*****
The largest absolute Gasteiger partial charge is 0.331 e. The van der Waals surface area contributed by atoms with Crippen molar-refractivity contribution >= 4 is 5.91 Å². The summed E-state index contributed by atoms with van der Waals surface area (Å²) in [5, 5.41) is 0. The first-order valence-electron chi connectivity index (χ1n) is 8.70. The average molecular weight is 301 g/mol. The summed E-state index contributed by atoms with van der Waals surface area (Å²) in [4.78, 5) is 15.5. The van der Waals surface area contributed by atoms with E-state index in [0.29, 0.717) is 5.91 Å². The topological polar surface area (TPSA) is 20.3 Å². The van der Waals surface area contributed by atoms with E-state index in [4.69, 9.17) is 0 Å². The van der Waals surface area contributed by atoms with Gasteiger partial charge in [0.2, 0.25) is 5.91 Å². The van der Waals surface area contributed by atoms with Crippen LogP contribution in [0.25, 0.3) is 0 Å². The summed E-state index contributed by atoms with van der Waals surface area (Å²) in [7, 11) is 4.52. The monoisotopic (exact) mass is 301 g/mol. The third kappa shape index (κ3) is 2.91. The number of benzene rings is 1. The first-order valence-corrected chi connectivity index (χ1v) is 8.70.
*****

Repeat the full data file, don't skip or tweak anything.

The largest absolute Gasteiger partial charge is 0.331 e. The van der Waals surface area contributed by atoms with Crippen molar-refractivity contribution >= 4 is 5.91 Å². The summed E-state index contributed by atoms with van der Waals surface area (Å²) in [5, 5.41) is 0. The first-order valence-electron chi connectivity index (χ1n) is 8.70. The average molecular weight is 301 g/mol. The summed E-state index contributed by atoms with van der Waals surface area (Å²) in [4.78, 5) is 15.5. The van der Waals surface area contributed by atoms with E-state index in [0.29, 0.717) is 5.91 Å². The topological polar surface area (TPSA) is 20.3 Å². The van der Waals surface area contributed by atoms with E-state index in [4.69, 9.17) is 0 Å². The van der Waals surface area contributed by atoms with Gasteiger partial charge in [0.2, 0.25) is 5.91 Å². The van der Waals surface area contributed by atoms with Crippen LogP contribution in [0.25, 0.3) is 0 Å². The summed E-state index contributed by atoms with van der Waals surface area (Å²) in [7, 11) is 4.52. The monoisotopic (exact) mass is 301 g/mol. The third kappa shape index (κ3) is 2.91. The number of benzene rings is 1. The first-order valence-corrected chi connectivity index (χ1v) is 8.70.